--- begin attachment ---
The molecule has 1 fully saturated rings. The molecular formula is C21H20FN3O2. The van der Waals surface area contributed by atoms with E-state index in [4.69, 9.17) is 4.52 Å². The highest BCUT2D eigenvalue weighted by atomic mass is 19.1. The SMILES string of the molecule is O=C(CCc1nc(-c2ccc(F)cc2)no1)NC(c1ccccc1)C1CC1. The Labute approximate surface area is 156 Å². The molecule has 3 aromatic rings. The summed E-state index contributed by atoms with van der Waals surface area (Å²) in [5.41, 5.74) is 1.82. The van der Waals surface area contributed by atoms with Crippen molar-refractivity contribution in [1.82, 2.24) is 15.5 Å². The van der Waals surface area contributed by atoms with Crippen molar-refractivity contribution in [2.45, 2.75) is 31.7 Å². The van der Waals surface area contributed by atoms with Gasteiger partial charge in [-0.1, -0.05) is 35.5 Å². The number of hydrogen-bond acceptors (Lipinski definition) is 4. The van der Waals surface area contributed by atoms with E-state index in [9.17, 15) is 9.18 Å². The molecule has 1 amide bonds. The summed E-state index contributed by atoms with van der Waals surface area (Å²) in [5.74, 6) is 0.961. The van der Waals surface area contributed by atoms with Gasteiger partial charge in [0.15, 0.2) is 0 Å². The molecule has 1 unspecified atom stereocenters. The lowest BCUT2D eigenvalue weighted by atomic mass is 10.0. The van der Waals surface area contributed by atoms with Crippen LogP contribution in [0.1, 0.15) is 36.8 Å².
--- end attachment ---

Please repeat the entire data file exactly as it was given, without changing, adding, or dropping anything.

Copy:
The molecule has 1 fully saturated rings. The molecular formula is C21H20FN3O2. The van der Waals surface area contributed by atoms with E-state index in [4.69, 9.17) is 4.52 Å². The highest BCUT2D eigenvalue weighted by atomic mass is 19.1. The SMILES string of the molecule is O=C(CCc1nc(-c2ccc(F)cc2)no1)NC(c1ccccc1)C1CC1. The Labute approximate surface area is 156 Å². The molecule has 3 aromatic rings. The summed E-state index contributed by atoms with van der Waals surface area (Å²) in [5.41, 5.74) is 1.82. The van der Waals surface area contributed by atoms with Crippen molar-refractivity contribution in [1.82, 2.24) is 15.5 Å². The van der Waals surface area contributed by atoms with Crippen molar-refractivity contribution in [2.45, 2.75) is 31.7 Å². The van der Waals surface area contributed by atoms with Gasteiger partial charge in [-0.1, -0.05) is 35.5 Å². The number of hydrogen-bond acceptors (Lipinski definition) is 4. The van der Waals surface area contributed by atoms with E-state index in [9.17, 15) is 9.18 Å². The molecule has 1 amide bonds. The summed E-state index contributed by atoms with van der Waals surface area (Å²) in [5.74, 6) is 0.961. The van der Waals surface area contributed by atoms with Gasteiger partial charge in [0.15, 0.2) is 0 Å². The molecule has 1 unspecified atom stereocenters. The lowest BCUT2D eigenvalue weighted by atomic mass is 10.0. The van der Waals surface area contributed by atoms with Crippen LogP contribution in [0.1, 0.15) is 36.8 Å².